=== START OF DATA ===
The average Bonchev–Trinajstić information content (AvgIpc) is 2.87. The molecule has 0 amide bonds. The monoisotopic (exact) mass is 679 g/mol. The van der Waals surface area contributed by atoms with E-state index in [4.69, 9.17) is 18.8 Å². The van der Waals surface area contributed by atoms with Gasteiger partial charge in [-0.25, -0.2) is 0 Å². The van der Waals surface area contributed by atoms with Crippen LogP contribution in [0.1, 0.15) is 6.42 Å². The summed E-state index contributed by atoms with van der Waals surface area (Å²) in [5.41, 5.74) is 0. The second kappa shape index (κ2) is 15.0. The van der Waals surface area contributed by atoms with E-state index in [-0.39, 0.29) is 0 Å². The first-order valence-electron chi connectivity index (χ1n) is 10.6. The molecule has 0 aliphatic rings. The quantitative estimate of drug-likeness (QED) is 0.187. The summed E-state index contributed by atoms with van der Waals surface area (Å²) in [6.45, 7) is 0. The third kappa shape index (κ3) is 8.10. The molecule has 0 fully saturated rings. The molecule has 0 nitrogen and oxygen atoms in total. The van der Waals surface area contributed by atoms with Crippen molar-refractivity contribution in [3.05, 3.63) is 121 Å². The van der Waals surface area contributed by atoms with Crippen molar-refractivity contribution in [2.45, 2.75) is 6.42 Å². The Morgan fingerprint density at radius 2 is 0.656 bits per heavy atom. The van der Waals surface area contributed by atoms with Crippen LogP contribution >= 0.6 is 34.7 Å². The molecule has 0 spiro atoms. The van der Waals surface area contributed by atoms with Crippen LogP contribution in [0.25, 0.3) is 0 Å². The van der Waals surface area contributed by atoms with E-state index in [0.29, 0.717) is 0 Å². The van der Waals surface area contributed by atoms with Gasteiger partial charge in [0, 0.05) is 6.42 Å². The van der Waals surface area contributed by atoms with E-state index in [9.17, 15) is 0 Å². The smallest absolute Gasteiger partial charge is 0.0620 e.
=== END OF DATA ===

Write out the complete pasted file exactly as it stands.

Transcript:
The average Bonchev–Trinajstić information content (AvgIpc) is 2.87. The molecule has 0 amide bonds. The monoisotopic (exact) mass is 679 g/mol. The van der Waals surface area contributed by atoms with E-state index in [4.69, 9.17) is 18.8 Å². The van der Waals surface area contributed by atoms with Gasteiger partial charge in [-0.25, -0.2) is 0 Å². The van der Waals surface area contributed by atoms with Crippen LogP contribution in [0.1, 0.15) is 6.42 Å². The summed E-state index contributed by atoms with van der Waals surface area (Å²) in [5.41, 5.74) is 0. The second kappa shape index (κ2) is 15.0. The van der Waals surface area contributed by atoms with E-state index in [-0.39, 0.29) is 0 Å². The first-order valence-electron chi connectivity index (χ1n) is 10.6. The molecule has 0 aliphatic rings. The quantitative estimate of drug-likeness (QED) is 0.187. The summed E-state index contributed by atoms with van der Waals surface area (Å²) in [6.45, 7) is 0. The third kappa shape index (κ3) is 8.10. The molecule has 0 fully saturated rings. The molecule has 0 nitrogen and oxygen atoms in total. The van der Waals surface area contributed by atoms with Crippen molar-refractivity contribution in [3.05, 3.63) is 121 Å². The van der Waals surface area contributed by atoms with Crippen molar-refractivity contribution in [2.45, 2.75) is 6.42 Å². The Morgan fingerprint density at radius 2 is 0.656 bits per heavy atom. The van der Waals surface area contributed by atoms with Crippen LogP contribution >= 0.6 is 34.7 Å². The molecule has 0 spiro atoms. The van der Waals surface area contributed by atoms with Crippen LogP contribution in [0.25, 0.3) is 0 Å². The van der Waals surface area contributed by atoms with E-state index in [0.29, 0.717) is 0 Å². The van der Waals surface area contributed by atoms with Gasteiger partial charge in [0, 0.05) is 6.42 Å². The van der Waals surface area contributed by atoms with E-state index in [9.17, 15) is 0 Å². The smallest absolute Gasteiger partial charge is 0.0620 e.